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The cry of the godly remnant in Israel to Jehovah in the time of trial that precedes the coming of Christ to establish order and blessing through the judgment of evil.
(vv. 1-2) The theme of the psalm is stated in the first two verses. The godly realizing that the blessing of Israel, as of the world, can only be brought about by the judgment of evil, look to God to redress the wrongs of His people, and to execute judgment upon the wicked. The wicked, in the place of power, have lifted themselves up in pride against God and His people. Now the godly appeal to God to shine forth and lift Himself up, and thus intervene in a direct and manifest way.
(vv. 3-7) The grounds on which this appeal is based are clearly stated. First, the triumph of the wicked calls for the intervention of God. In the place of power they treat others with arrogance and insult while boasting in themselves. Secondly, their persecution of God's people calls for the intervention of God. They crush God's people and afflict God's inheritance. Thirdly, their defiance of God Himself calls aloud for God to intervene. The impiety of the wicked leads them to say, “The Lord shall not see, neither shall the God of Jacob regard it.”
(vv. 8-11) A solemn warning is addressed to the unbelieving mass of the nation, who are in alliance with the wicked, as to the folly and evil of their way. They are addressed as the “brutish among the people.” The people are the people of Israel, among whom there are found a great number who pursue their way like brutes, without reference to God, and like fools, gratify their lusts without fear of God. The folly of their course is exposed. He that planted the ear shall He not hear the hard and insolent speeches of the wicked? He that formed the eye, does He not see the violence and unrighteousness of the wicked? He that instructest the nations, shall He not correct if they are heedless of His instruction? He that teacheth man knowledge, does He not know the vanity of man's thoughts?
(vv. 12-13) The godly soul learns, in the hour of trial, that, as ever, God uses the time of trial for the blessing of His people. Thus he can say, “Blessed is the man whom thou chastenest, O Lord.” Looking beyond those through whom the trial may come, he sees the chastening hand of God in the trial. Thus he can say, “thou chastenest”: “thou teachest”: “that Thou mayest give him rest from the days of adversity.”
“Thou chastenest” is the admission that behind the hand of those who trouble God's people there is the hand of God dealing with His people. “Thou teachest” is the acknowledgment that through chastening God teaches His people, not only what is in their hearts but the grace, the goodness, and the holiness of His own heart, so that distrusting themselves they may rest in God. Thus God's chastening is often God's way of teaching; and divine teaching leads to divine rest - “That thou mayest give him rest from the days of adversity.”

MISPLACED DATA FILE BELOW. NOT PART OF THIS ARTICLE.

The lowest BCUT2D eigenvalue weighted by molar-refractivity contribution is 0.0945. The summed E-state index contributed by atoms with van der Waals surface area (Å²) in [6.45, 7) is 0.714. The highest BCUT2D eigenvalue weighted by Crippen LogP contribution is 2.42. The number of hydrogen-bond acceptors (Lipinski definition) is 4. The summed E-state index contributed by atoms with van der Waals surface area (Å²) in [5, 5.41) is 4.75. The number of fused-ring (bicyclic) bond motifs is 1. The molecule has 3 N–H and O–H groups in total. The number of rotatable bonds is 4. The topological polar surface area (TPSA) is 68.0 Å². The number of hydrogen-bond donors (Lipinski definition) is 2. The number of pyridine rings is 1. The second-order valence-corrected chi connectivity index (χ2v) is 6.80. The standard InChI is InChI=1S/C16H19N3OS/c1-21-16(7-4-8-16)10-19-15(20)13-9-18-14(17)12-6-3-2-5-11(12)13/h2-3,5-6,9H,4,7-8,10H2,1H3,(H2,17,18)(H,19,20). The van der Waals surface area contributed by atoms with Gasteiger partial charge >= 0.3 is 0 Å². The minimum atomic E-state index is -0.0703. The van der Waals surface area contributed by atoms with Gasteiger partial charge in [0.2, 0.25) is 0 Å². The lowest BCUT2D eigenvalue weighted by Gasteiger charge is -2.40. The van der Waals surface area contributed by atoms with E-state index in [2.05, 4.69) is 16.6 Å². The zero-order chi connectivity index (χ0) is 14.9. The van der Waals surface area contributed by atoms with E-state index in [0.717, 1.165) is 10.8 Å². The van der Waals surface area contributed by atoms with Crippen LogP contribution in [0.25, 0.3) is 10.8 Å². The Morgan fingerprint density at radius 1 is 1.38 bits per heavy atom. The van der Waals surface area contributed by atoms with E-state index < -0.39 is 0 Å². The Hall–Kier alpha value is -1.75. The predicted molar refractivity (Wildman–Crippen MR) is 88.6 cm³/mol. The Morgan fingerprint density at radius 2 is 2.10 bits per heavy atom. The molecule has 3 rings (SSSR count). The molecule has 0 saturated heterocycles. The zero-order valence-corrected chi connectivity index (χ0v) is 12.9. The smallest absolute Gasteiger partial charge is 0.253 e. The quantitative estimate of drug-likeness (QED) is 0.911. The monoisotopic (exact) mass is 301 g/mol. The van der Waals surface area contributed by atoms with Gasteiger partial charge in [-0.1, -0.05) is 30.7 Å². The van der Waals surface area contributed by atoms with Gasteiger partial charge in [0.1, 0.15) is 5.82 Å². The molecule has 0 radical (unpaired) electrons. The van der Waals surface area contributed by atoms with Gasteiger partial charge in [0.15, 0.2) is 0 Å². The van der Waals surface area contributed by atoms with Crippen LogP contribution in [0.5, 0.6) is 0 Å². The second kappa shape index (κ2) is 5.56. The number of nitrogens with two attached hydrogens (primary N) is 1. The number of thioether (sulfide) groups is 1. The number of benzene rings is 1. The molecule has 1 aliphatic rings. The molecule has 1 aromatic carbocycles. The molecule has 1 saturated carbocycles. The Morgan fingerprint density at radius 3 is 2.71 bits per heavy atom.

(vv. 14-15) Feeling the terrible evil of the world, there may be the attempt on the part of the godly to put things right, only to find that all such attempts will end in weariness and heart-breaking disappointment. When, however, by the chastening and teaching of God, the ways of God are seen in allowing evil to triumph for a time while the godly suffer, the submissive soul finds rest. It is then seen that though the wicked crush God's people (v. 5), yet God will not cast off His people (v. 14); and though the wicked afflict God's heritage (v. 5), yet God will not forsake His inheritance (v. 14). Further it is seen that the time is not far off when “judgment shall return unto righteousness.” Now judgment and righteousness are too often divorced. Power and authority have been put into the hands of the Gentiles, but they have abused the power by separating righteousness from judgment. This was manifestly so at the judgment seat of Pilate where judgment was with Pilate but righteousness with the holy Prisoner. The day is coming when “judgment will return unto righteousness.” Judgment will be exercised in righteousness, and the upright in heart will follow the judgment. They will approve and justify the judgment of evil.
Thus the heart finds rest from the evil, not by seeking to deal with it, but by submitting to God in the trial in the confidence that God will not cast off His people, and, in His own time will deal with the evil.
(vv. 16-19) If, however, there is quiet submission in the presence of evil, the question may arise, “Who will rise up for me against the evil doers? Who will stand up for me against the workers of iniquity?” The answer is that such have the help of Jehovah (v. 17); the loving-kindness of Jehovah (v. 18); and the comforts of Jehovah (v. 19). The godly can say in the presence of evil, “He is my help”: in the presence of temptation, His loving-kindness held me up: when harassed by anxious thoughts His comforts delighted my soul.
But for His help we should have lapsed into silence in the presence of evil. We should have raised no testimony for God and allowed our hearts to become narrowed and our tongues dumb. But for His mercy our feet would have slipped into evil. But for His comforts our souls would have been overwhelmed with anxious thoughts.
(vv. 20-23) The godly soul realizes that it is impossible that there can be any fellowship between the throne of iniquity and a holy God. Hence God must judge the wicked; for it is manifest that God cannot allow that with which He cannot be joined. Thus in the time of trial the soul learns of rest in the consciousness that God is his defence against the wicked, his refuge in the storm, until the time comes when He will deal with evil and cut off the wicked.
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Smith, Hamilton. "Commentary on Psalms 94". "Hamilton Smith's Writings". https://www.studylight.org/
the Week of Proper 12 / Ordinary 17